Before we drove yesterday I checked wait times at each of the crossings in the vicinity. Nice to see traffic via Google Maps and live videocasts conveniently available here
The officer made small talk while he scanned our passports. If we had NEXUS cards we could have had it scanned by a proximity card reader. To qualify for one, as I did for my Global entry card, you go through biometric and other passport and document scans. For cars selected for “secondary inspection” and for freight trucks there are more elaborate Gamma Ray and VACIS (Vehicle and Cargo Inspection System) scanners and portable radiation detectors.
Of course, our borders both in the North and South are way bigger than the formalized crossing areas so we are using infrared cameras, mobile surveillance trucks, motion sensors and satellite scanning.
It is a daunting task, and I felt grateful we were able to our both crossings in less than 20 minutes.
“What began as a simple, black-and-white highlights package in 1965 on the seminal "Wide World of Sports" program has grown into one of the marquee events in ABC's sports portfolio, and a test ground for innovations such as in-car cameras that are now common in auto racing coverage.”
“Al Unser and Rick Mears carried the first onboard cameras used in Indy 500 coverage for the 1983 race, three years before it was televised live for the first time. In 2006, ABC introduced the "side-by-side" format, allowing viewers to continue watching during commercial breaks. And the following year, the race was broadcast in high definition for the first time.
Two years ago, ESPN began streaming onboard cameras on ESPN3 during the telecast, giving fans watching at home -- or on phones and tablets at the track -- another way to see the action.”
This year Verizon “demonstrated at the track 3-D holographic technology, an IndyCar that simulates how it feels to actually drive around a track and a new tool teams will be able to use during Sunday's race: four different camera angles for every driver. Company officials said the technology will soon be available to fans.”
"The first time I saw the technology I almost cried," said Alexandre DaSilva, an assistant professor at the university’s School of Dentistry, who is using the virtual cadaver along with his students. "In my wildest dream, I never thought that this would be possible."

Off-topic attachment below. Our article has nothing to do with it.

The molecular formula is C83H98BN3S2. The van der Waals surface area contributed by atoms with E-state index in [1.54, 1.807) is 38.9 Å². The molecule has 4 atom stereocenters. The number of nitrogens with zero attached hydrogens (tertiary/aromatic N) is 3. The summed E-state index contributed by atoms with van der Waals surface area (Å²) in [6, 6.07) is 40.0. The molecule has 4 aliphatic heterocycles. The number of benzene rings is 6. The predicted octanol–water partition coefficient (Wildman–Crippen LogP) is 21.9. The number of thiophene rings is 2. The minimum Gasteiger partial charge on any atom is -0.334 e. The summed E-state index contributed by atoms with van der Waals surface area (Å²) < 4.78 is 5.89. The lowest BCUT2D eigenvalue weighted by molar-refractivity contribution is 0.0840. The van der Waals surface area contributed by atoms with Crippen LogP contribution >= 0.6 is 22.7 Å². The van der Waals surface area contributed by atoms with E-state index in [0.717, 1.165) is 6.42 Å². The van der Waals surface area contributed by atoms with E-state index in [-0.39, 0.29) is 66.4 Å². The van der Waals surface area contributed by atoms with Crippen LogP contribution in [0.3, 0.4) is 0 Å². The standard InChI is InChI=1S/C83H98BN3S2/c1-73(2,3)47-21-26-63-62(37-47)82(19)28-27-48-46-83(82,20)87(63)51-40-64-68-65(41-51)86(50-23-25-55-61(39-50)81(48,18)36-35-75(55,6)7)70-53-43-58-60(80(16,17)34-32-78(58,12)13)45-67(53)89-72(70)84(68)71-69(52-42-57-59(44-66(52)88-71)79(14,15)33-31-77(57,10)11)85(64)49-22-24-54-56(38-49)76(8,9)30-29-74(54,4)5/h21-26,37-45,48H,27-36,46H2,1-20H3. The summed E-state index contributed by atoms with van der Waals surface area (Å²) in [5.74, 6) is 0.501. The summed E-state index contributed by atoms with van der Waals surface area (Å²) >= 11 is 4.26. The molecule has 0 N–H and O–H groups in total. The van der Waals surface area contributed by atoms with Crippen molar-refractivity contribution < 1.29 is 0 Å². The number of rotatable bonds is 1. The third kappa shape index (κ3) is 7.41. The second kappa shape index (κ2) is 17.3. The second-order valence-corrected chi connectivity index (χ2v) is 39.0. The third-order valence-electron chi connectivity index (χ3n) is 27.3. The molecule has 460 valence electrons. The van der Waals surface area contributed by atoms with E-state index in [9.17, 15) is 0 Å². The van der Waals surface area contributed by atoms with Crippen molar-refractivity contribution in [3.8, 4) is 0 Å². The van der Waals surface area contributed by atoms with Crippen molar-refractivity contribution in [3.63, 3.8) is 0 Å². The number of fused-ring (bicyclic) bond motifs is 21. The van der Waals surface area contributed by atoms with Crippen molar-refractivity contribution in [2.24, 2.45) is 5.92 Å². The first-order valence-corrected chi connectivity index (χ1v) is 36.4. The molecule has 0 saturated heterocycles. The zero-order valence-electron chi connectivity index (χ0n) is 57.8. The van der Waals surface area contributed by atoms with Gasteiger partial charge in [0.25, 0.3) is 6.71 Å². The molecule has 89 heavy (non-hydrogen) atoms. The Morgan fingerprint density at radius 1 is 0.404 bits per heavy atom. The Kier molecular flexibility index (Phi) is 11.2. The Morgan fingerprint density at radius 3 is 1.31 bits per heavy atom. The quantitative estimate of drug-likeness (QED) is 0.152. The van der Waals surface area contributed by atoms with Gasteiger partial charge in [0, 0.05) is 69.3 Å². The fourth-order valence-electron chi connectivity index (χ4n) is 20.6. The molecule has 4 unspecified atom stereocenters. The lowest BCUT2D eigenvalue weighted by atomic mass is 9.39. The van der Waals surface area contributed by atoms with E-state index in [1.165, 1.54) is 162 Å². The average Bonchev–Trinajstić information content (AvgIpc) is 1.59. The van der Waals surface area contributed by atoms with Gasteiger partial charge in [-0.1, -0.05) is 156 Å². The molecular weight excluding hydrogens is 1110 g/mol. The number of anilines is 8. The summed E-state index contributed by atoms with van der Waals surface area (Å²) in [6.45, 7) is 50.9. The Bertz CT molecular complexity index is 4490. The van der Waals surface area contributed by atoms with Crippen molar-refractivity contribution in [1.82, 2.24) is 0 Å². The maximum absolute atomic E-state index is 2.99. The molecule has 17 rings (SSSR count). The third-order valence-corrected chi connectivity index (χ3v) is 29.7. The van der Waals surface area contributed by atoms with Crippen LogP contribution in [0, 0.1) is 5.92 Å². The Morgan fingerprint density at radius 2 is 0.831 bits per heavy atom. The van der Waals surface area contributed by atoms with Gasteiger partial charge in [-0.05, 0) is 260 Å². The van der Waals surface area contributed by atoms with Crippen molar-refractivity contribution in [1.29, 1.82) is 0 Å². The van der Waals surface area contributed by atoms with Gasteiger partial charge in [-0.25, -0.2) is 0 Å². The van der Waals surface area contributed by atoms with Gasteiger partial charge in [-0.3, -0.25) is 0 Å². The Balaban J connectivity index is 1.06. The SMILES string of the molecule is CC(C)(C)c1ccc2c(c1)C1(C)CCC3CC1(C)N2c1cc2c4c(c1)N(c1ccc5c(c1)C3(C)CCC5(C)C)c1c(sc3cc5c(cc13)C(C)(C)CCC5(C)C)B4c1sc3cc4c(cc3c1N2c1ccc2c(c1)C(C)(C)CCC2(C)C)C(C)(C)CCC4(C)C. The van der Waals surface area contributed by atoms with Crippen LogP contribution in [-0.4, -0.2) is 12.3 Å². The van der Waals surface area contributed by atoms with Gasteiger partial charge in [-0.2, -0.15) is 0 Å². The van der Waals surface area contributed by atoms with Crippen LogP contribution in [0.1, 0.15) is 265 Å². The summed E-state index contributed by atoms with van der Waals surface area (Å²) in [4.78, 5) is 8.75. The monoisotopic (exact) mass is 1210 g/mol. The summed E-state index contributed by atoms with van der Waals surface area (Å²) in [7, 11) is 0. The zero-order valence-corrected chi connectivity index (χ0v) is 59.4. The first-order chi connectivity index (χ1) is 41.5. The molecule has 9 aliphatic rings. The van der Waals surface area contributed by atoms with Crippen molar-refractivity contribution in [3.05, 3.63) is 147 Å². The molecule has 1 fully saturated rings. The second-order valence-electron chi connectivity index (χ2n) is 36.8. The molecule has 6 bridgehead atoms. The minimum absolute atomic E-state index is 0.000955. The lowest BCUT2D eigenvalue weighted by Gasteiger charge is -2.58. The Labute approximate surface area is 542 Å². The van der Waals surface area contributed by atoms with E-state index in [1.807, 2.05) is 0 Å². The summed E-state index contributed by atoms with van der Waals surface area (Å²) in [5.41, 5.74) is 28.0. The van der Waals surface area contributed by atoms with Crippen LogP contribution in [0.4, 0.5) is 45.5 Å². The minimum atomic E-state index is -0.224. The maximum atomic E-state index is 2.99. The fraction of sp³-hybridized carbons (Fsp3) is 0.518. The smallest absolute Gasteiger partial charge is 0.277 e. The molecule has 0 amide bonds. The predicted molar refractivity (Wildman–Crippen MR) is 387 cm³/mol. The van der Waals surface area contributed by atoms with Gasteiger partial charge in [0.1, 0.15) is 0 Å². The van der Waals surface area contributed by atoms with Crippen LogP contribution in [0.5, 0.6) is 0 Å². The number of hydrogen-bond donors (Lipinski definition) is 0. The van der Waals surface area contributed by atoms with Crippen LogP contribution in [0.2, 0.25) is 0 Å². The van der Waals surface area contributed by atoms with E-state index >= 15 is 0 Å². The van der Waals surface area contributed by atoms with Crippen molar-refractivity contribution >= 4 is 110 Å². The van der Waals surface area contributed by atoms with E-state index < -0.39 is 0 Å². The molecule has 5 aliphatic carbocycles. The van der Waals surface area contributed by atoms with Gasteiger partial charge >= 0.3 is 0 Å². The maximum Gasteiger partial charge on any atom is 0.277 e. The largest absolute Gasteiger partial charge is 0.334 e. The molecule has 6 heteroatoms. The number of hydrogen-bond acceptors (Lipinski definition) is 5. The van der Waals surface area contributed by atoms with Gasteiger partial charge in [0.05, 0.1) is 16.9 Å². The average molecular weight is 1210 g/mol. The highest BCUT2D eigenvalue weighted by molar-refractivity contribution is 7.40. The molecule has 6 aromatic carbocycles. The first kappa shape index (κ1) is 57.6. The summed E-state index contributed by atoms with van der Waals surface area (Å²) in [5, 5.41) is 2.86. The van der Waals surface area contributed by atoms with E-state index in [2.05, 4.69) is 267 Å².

The team behind the visualization system say it can be used for many other applications, from helping meteorologists dissect hurricanes to aiding in archaeological or paleontological studies. The previous CAVE system is being used by Department of Energy researchers to visualize subsurface models for tapping geothermal energy, to place power lines and to explore the insides of nuclear reactors.
olloclip uses precision ground, coated glass multi-element optics for the lenses. The barrels are made from aircraft grade aluminum using a CNC machine and then anodized. The iPhone attachment is made from a soft plastic material to ensure a secure fit every time.
The 4-IN-1 includes Fisheye, Wide-Angle and 2 Macro lenses
Spike Aerospace, designers of the Spike S-512 Supersonic Jet, has just announced another innovation in aircraft design they plan to incorporate into the jet.
The new supersonic jet will feature a revolutionary windowless passenger cabin so no more glaring sun and no more shades to pull down or push up. Instead, the interior walls will be covered with a thin display screens embedded into the wall. Cameras surrounding the entire aircraft will construct breathtaking panoramic views displayed on the cabin screens. Passengers will be able to dim the screens to catch some sleep or change it to one of the many scenic images stored in the system.
There are several reasons for removing the windows from the cabin. It has long been known that the windows cause significant challenges in designing and constructing an aircraft fuselage. They require addition structural support, add to the parts count and add weight to the aircraft. But until recently, it has not been possible to do without them.